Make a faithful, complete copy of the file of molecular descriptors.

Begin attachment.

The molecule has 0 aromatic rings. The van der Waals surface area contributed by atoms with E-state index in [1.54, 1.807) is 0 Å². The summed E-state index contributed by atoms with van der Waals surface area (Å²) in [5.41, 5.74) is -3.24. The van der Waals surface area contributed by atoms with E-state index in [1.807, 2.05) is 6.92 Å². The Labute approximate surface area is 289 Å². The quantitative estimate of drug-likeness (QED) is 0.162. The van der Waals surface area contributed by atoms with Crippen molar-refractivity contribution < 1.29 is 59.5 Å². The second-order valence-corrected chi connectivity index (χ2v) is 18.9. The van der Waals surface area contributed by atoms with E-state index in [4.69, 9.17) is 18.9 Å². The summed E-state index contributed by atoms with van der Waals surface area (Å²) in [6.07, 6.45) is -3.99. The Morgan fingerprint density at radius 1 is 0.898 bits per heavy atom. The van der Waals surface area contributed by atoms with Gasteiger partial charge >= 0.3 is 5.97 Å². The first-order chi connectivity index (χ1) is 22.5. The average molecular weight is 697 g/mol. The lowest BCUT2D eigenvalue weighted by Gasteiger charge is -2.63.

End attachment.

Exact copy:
The molecule has 0 aromatic rings. The van der Waals surface area contributed by atoms with E-state index in [1.54, 1.807) is 0 Å². The summed E-state index contributed by atoms with van der Waals surface area (Å²) in [5.41, 5.74) is -3.24. The van der Waals surface area contributed by atoms with E-state index in [1.807, 2.05) is 6.92 Å². The Labute approximate surface area is 289 Å². The quantitative estimate of drug-likeness (QED) is 0.162. The van der Waals surface area contributed by atoms with Crippen molar-refractivity contribution < 1.29 is 59.5 Å². The second-order valence-corrected chi connectivity index (χ2v) is 18.9. The van der Waals surface area contributed by atoms with E-state index in [4.69, 9.17) is 18.9 Å². The summed E-state index contributed by atoms with van der Waals surface area (Å²) in [6.07, 6.45) is -3.99. The Morgan fingerprint density at radius 1 is 0.898 bits per heavy atom. The van der Waals surface area contributed by atoms with Gasteiger partial charge >= 0.3 is 5.97 Å². The first-order chi connectivity index (χ1) is 22.5. The average molecular weight is 697 g/mol. The lowest BCUT2D eigenvalue weighted by Gasteiger charge is -2.63.